Calvin Johnson vs the Detroit Lions

 

Kate Arhar
Senior Sports Editor

By Kate Arhar // @ClvlndK8 

Megatron. For those who love the game, that is how we’ll always remember Calvin Johnson and his talented, explosive time with the Detroit Lions. Oh, and for helping us to understand that we really don’t know what a catch is…

Drafted #2 overall in 2007 by the Lions, Johnson immediately became an elite receiver, holding both team and NFL records that still stand and making six trips to the Pro Bowl.

In March of 2012, he signed an eight-year extension for a cool $132 million, with $60 million guaranteed. He then went on to set the NFL record for most receiving yards in a single season at 1,964. Clearly, getting paid motivated him to continue producing on the field.

And then, in a move that not only shocked fans and is still talked about today, he announced his retirement in March of 2016 due to concerns for his long-term health if he continued to play the game of professional football.

As part of his early retirement, the Lions asked Johnson to repay a little over $1 million in bonus money, their reason being he didn’t fulfill his entire contract. They did the same thing when Barry Sanders retired, but the $5.5 million he had to return came as a result of a lawsuit filed by the Lions. After going to arbitration and having a ruling in the Lions favor, Sanders returned the money.

 


The argument on Johnson’s side is that he meant so much to the team and that asking for the money back was more a Pride thing to the Lions than an actual need for the money back.

 

 

Now, however, the topic has come back up because the Lions would like Johnson to work for them again. No, not on the field, although quarterback Matthew Stafford has truly suffered for needing a #1 receiver since Johnson left.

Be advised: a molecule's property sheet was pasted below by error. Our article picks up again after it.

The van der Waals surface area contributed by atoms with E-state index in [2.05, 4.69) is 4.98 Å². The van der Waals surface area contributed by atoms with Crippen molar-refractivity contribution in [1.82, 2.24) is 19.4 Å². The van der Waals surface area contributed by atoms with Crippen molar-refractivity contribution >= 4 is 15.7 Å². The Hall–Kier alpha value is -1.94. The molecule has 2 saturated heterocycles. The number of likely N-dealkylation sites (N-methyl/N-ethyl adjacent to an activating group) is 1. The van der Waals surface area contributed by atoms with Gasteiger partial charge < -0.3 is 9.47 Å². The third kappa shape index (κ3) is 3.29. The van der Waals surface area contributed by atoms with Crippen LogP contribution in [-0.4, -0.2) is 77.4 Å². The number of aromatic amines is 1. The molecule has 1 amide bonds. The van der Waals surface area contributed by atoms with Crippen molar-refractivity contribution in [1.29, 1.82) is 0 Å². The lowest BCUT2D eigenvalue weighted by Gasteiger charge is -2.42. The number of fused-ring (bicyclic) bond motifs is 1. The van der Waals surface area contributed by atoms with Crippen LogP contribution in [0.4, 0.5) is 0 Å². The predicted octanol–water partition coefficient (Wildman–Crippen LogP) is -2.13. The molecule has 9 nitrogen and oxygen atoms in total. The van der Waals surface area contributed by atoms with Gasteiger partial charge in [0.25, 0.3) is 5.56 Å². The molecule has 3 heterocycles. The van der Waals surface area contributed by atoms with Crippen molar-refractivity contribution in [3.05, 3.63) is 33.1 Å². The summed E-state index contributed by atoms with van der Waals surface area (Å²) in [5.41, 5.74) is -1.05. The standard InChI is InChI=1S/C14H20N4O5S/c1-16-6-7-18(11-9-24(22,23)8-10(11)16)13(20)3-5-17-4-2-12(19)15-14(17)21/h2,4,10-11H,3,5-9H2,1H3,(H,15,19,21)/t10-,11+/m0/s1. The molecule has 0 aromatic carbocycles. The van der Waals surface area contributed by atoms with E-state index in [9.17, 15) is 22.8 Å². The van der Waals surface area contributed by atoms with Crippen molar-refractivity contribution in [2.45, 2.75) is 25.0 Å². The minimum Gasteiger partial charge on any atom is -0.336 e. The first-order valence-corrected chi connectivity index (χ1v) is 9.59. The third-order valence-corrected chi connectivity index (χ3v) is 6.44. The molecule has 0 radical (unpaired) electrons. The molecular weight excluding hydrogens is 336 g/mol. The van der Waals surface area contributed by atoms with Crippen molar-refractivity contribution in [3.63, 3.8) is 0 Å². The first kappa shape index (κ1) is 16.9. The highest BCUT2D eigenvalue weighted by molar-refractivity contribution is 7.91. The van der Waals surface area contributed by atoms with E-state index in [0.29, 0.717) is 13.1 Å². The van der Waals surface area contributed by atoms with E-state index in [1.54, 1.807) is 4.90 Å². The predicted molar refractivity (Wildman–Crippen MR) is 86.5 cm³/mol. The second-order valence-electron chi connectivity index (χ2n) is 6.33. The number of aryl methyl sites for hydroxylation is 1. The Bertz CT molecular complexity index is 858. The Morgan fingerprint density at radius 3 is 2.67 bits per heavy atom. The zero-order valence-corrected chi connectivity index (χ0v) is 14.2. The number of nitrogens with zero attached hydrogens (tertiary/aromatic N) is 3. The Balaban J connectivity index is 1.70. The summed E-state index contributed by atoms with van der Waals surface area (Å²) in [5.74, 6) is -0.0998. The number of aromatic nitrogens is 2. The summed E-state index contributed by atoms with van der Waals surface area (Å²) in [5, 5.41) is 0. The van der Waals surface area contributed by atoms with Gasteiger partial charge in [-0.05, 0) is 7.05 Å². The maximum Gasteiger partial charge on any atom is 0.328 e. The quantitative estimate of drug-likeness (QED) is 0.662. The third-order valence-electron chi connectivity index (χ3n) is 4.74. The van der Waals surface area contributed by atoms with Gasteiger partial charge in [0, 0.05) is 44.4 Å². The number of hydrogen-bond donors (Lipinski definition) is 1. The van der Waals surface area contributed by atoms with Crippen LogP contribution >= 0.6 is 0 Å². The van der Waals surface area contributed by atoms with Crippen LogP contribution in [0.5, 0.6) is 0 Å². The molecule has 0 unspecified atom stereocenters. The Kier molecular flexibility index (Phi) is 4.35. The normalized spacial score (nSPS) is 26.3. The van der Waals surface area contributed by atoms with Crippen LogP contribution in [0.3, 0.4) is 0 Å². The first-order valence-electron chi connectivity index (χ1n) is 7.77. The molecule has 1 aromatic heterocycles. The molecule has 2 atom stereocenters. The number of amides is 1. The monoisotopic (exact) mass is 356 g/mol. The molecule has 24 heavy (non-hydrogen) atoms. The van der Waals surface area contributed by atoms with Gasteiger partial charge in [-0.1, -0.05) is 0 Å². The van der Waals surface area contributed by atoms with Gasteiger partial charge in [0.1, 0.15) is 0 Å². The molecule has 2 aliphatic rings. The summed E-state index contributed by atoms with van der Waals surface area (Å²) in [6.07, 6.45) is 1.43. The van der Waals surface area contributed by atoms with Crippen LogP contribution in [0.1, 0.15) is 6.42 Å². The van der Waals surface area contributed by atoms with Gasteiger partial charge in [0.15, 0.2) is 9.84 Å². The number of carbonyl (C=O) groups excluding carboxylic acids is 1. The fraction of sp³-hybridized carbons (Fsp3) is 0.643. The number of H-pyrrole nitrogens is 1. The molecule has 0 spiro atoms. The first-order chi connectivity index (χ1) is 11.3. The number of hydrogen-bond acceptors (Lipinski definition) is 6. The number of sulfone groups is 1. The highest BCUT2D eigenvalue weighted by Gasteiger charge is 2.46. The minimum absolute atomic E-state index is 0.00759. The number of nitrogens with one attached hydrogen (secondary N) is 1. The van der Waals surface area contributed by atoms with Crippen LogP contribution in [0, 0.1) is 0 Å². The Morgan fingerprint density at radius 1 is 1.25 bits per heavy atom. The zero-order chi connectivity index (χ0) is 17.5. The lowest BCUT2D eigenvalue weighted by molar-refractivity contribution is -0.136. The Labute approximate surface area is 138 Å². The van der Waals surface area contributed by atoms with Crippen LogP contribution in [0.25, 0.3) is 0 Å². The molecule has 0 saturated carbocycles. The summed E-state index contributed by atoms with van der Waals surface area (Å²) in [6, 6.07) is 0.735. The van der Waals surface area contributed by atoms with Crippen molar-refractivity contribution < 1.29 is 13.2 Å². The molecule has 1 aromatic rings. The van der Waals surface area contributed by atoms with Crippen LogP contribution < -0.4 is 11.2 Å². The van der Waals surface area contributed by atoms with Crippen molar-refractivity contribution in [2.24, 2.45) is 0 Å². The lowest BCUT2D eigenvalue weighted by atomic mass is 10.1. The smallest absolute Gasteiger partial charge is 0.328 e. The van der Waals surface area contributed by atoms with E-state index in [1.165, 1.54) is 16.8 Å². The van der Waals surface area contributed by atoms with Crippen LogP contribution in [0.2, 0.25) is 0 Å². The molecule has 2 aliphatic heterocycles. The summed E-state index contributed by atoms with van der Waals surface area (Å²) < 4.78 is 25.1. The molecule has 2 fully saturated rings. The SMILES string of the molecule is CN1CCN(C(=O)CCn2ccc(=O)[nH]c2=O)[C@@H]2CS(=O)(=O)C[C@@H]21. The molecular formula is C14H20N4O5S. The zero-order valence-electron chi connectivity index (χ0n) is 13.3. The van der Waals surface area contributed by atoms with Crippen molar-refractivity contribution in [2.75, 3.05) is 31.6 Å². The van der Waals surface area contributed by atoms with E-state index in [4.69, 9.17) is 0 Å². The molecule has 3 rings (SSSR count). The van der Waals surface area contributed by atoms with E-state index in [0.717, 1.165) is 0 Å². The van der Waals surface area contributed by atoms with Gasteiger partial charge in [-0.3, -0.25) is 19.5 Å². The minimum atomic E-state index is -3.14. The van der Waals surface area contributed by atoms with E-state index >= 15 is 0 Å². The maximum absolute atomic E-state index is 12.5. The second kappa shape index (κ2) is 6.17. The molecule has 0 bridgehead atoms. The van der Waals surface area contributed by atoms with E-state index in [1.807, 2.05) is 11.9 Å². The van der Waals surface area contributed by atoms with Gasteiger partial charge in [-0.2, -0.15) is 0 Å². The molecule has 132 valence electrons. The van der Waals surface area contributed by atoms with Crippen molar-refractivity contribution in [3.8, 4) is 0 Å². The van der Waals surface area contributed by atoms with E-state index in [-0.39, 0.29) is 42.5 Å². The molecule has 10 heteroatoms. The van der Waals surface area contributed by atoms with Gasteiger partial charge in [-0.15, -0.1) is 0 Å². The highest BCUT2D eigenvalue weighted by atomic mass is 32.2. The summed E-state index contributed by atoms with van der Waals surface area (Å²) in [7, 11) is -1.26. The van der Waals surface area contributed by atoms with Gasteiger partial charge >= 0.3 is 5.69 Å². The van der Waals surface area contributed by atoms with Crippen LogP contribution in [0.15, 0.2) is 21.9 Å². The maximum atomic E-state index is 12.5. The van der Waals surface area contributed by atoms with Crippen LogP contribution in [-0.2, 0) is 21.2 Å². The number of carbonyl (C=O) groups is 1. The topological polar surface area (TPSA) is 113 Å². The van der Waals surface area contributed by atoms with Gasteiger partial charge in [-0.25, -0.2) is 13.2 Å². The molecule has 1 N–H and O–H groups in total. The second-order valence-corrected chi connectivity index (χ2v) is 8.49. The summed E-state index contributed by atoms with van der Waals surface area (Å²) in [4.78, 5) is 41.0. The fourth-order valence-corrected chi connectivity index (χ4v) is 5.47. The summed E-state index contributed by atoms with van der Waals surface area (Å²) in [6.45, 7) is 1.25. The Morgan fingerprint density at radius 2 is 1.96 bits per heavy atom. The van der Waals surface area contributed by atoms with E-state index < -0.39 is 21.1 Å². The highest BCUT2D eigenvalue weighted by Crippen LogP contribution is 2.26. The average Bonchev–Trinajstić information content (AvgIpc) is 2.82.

They are looking for an ambassador of some sort to help them in fan relations and to help their image league-wide. Frankly, it’s getting harder and harder for teams like the Lions to attract big-time free agents without egregiously overpaying them. They are hoping that Johnson can sell current players on coming to Detroit.

Calvin’s response? I want my money back.

Yes, that’s right – before he’ll have meaningful conversations with the Lions about any future relationship, he wants back the money he repaid them in 2012.

 


Fan reaction has been mixed, but most seem to remember how great he was on the field, wish he was helping their beleaguered team win games now, and frankly don’t think a million bucks is that big a deal for an NFL team to pay.


As for me, being a Browns fan I understand how hard it is to attract talented players when your weather isn’t great and the team has been less than stellar for too many years. Buffalo Bill fans can also relate, I’m sure.

To have someone of Johnson’s caliber speaking on behalf of the team, work to recruit players to join up and perhaps, more importantly, get fans fired up again definitely has a higher upside than the “measly” million they would be giving away.  I say cut the man a check and then get to negotiating on an actual deal to put him back to work for the NFL.

 

Talk football with Kate on Twitter // @ClvlndK8

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